I'm curious, though, it sounds like the green channel might be a pretty good start for these dull reds. The details in the green might come though pretty well in the red channel. Am I wrong?
    If not now, when?
  • jjbongjjbong Major grins Registered Users Posts: 244 Major grins
    edited April 17, 2009
    Here's a typical image:

    514731671_iAEUi-XL.jpg

    Here are the channels from a section of the image:

    514731332_53TH5-XL.jpg

    You're right that the green channel isn't a bad place to start, but the blue is better, particularly in the highlights. There is a problem, though, if trees are important in the image (as in this one), as the blue tends to plug them. So I compromised on the blend, going into LAB and limiting the blend to where A is positive. For other images, trees weren't so important, so I could skip this.

    So I replace the R with the B (darken mode) and use the resulting R to improve the G slightly. As you mentioned in your initial post, this is just the start - curves, shadow/highlight, some color boost round it out.

    In my experience (not enormous), it's rare that the blue channel gives you what you want, but it does happen. And it happened consistently in this location (no surprise on the consistency).
    John Bongiovanni
  • jjbongjjbong Major grins Registered Users Posts: 244 Major grins
    edited April 17, 2009
    I've found Dan Margulis' channel blending algorithm in his Picture Postcard Workflow a great place to start, both in terms on learning channel blending as a technique and in approaching a particular image.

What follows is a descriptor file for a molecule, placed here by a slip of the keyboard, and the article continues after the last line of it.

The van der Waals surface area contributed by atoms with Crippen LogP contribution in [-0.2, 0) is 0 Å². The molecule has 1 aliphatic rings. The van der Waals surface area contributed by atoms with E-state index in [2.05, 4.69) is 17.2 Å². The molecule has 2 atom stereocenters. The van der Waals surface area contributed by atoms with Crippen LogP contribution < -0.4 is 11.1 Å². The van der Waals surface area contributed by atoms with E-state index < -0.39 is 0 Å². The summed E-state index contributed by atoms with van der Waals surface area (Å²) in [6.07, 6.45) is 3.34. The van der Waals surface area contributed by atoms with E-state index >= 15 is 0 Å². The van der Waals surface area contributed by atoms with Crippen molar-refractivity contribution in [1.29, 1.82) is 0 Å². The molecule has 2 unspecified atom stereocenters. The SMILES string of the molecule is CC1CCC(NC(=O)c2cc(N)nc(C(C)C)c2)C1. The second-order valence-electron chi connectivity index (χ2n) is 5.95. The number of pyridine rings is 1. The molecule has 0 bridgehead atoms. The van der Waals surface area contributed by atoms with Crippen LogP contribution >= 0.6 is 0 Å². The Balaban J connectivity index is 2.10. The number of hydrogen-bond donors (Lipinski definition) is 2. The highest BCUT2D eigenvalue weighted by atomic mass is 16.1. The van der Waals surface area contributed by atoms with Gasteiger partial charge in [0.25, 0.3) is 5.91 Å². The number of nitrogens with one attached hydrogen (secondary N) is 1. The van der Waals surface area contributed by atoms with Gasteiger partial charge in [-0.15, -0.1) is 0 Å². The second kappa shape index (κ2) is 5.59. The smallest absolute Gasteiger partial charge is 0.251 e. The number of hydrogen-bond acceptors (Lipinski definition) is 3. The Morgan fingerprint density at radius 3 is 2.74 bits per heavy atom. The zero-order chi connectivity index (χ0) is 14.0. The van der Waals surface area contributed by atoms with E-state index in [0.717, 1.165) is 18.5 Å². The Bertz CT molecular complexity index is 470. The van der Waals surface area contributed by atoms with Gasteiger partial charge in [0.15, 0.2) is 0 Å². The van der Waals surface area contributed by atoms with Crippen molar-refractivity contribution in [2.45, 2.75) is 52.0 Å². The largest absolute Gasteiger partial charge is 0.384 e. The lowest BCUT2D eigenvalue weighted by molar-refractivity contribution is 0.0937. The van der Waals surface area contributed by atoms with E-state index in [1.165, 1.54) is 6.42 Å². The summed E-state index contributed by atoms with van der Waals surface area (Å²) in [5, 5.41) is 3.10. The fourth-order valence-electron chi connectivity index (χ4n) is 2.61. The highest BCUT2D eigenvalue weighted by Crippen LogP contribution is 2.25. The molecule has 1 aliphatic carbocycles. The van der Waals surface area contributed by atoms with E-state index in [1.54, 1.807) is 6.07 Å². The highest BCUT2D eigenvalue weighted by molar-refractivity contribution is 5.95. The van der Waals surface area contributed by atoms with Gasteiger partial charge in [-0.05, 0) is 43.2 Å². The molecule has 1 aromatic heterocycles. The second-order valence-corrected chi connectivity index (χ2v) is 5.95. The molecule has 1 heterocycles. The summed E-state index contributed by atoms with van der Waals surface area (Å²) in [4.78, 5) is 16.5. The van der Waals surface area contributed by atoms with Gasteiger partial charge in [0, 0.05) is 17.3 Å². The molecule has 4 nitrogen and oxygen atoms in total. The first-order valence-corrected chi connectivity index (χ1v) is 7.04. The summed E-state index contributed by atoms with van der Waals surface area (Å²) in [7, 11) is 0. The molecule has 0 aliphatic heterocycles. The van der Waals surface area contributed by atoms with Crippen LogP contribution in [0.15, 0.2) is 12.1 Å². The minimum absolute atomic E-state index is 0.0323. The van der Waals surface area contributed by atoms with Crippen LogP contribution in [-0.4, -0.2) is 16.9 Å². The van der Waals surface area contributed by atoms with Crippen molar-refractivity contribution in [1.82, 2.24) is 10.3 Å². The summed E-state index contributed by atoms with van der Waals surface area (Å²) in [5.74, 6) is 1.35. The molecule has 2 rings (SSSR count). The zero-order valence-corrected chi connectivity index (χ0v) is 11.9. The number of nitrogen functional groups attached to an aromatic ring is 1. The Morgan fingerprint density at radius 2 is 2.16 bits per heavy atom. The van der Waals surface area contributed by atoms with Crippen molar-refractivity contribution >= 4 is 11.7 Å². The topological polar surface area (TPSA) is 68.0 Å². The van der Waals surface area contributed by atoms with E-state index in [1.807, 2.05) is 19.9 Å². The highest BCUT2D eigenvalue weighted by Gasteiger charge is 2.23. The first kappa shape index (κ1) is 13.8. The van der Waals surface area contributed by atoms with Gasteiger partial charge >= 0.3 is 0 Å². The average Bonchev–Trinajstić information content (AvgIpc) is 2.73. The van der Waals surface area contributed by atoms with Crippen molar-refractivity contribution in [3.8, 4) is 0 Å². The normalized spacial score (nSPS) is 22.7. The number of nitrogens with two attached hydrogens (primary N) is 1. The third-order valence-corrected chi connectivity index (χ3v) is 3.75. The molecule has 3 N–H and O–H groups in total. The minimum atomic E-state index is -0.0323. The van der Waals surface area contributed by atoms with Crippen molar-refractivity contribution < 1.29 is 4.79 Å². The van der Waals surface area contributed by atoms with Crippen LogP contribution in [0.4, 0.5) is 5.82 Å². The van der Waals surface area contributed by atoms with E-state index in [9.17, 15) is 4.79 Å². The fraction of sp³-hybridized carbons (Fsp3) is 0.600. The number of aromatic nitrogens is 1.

John Bongiovanni
  • ShishuShishu Big grins Registered Users Posts: 25 Big grins
    edited June 20, 2009
    I have been trying to use this technique more and more recently, but I have one question. Quite often, I do find that the green channel alone provides the best possible BW image, however when I use this method, and eliminate the blue and red layers (or simply by using Apply Image from the outset to apply the green channel to the composite), the resulting image is significantly darker than the original green channel alone. Can anyone explain to me why that is? Thanks!
    geo.photo
    fresh photography for the modern family
  • ShishuShishu Big grins Registered Users Posts: 25 Big grins
    edited June 20, 2009
    Here is an example.deal.gif

    Original:
    569170869_LaiKT-M.jpg

    Green Channel:
    569170897_95RQK-M.jpg

    Rutt's method with only the green layer visible (equivalent to applying the green channel to the image):
    569170932_9x7AN-M.jpg
    geo.photo
    fresh photography for the modern family
  • ruttrutt Cave canem! Registered Users Posts: 6,511 Major grins
    edited June 20, 2009
    This is a good question and I don't know the answer (yet.) I'll do some research and report if I can figure it out.
    If not now, when?
  • ShishuShishu Big grins Registered Users Posts: 25 Big grins
    edited June 20, 2009
    Thanks! It's good to know I wasn't overlooking something simple, then.
    geo.photo
    fresh photography for the modern family
  • ruttrutt Cave canem! Registered Users Posts: 6,511 Major grins
    edited June 27, 2009